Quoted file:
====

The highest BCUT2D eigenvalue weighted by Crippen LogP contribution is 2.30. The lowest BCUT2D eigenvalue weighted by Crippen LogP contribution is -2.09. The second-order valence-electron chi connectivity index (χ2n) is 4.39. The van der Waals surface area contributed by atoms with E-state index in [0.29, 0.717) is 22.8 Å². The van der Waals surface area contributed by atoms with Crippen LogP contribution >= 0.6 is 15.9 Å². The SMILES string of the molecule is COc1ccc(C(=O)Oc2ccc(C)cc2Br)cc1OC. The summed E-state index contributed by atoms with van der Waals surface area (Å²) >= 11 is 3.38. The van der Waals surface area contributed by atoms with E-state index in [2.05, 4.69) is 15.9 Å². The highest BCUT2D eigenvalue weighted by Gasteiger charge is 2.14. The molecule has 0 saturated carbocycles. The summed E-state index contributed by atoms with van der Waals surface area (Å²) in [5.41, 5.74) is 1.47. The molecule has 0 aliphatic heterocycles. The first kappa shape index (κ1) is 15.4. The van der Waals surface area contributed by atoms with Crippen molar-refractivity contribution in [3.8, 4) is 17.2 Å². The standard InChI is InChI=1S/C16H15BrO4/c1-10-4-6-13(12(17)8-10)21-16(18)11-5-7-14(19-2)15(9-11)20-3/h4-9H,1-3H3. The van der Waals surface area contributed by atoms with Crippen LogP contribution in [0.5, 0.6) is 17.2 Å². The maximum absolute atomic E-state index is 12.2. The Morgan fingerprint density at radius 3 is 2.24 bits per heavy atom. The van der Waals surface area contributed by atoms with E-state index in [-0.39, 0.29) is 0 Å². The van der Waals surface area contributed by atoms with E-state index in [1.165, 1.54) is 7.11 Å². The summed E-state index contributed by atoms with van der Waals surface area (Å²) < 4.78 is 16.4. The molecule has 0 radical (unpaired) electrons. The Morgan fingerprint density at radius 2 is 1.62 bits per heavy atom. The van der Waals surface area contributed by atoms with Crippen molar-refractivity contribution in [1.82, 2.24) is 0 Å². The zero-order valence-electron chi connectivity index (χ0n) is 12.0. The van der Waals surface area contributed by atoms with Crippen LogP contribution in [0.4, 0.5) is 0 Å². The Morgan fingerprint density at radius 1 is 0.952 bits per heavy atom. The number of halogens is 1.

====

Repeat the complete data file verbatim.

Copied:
The highest BCUT2D eigenvalue weighted by Crippen LogP contribution is 2.30. The lowest BCUT2D eigenvalue weighted by Crippen LogP contribution is -2.09. The second-order valence-electron chi connectivity index (χ2n) is 4.39. The van der Waals surface area contributed by atoms with E-state index in [0.29, 0.717) is 22.8 Å². The van der Waals surface area contributed by atoms with Crippen LogP contribution >= 0.6 is 15.9 Å². The SMILES string of the molecule is COc1ccc(C(=O)Oc2ccc(C)cc2Br)cc1OC. The summed E-state index contributed by atoms with van der Waals surface area (Å²) >= 11 is 3.38. The van der Waals surface area contributed by atoms with E-state index in [2.05, 4.69) is 15.9 Å². The highest BCUT2D eigenvalue weighted by Gasteiger charge is 2.14. The molecule has 0 saturated carbocycles. The summed E-state index contributed by atoms with van der Waals surface area (Å²) in [5.41, 5.74) is 1.47. The molecule has 0 aliphatic heterocycles. The first kappa shape index (κ1) is 15.4. The van der Waals surface area contributed by atoms with Crippen molar-refractivity contribution in [3.8, 4) is 17.2 Å². The standard InChI is InChI=1S/C16H15BrO4/c1-10-4-6-13(12(17)8-10)21-16(18)11-5-7-14(19-2)15(9-11)20-3/h4-9H,1-3H3. The van der Waals surface area contributed by atoms with Crippen LogP contribution in [0.5, 0.6) is 17.2 Å². The maximum absolute atomic E-state index is 12.2. The Morgan fingerprint density at radius 3 is 2.24 bits per heavy atom. The van der Waals surface area contributed by atoms with E-state index in [-0.39, 0.29) is 0 Å². The van der Waals surface area contributed by atoms with E-state index in [1.165, 1.54) is 7.11 Å². The summed E-state index contributed by atoms with van der Waals surface area (Å²) < 4.78 is 16.4. The molecule has 0 radical (unpaired) electrons. The Morgan fingerprint density at radius 2 is 1.62 bits per heavy atom. The van der Waals surface area contributed by atoms with Crippen molar-refractivity contribution in [1.82, 2.24) is 0 Å². The zero-order valence-electron chi connectivity index (χ0n) is 12.0. The van der Waals surface area contributed by atoms with Crippen LogP contribution in [0.4, 0.5) is 0 Å². The Morgan fingerprint density at radius 1 is 0.952 bits per heavy atom. The number of halogens is 1.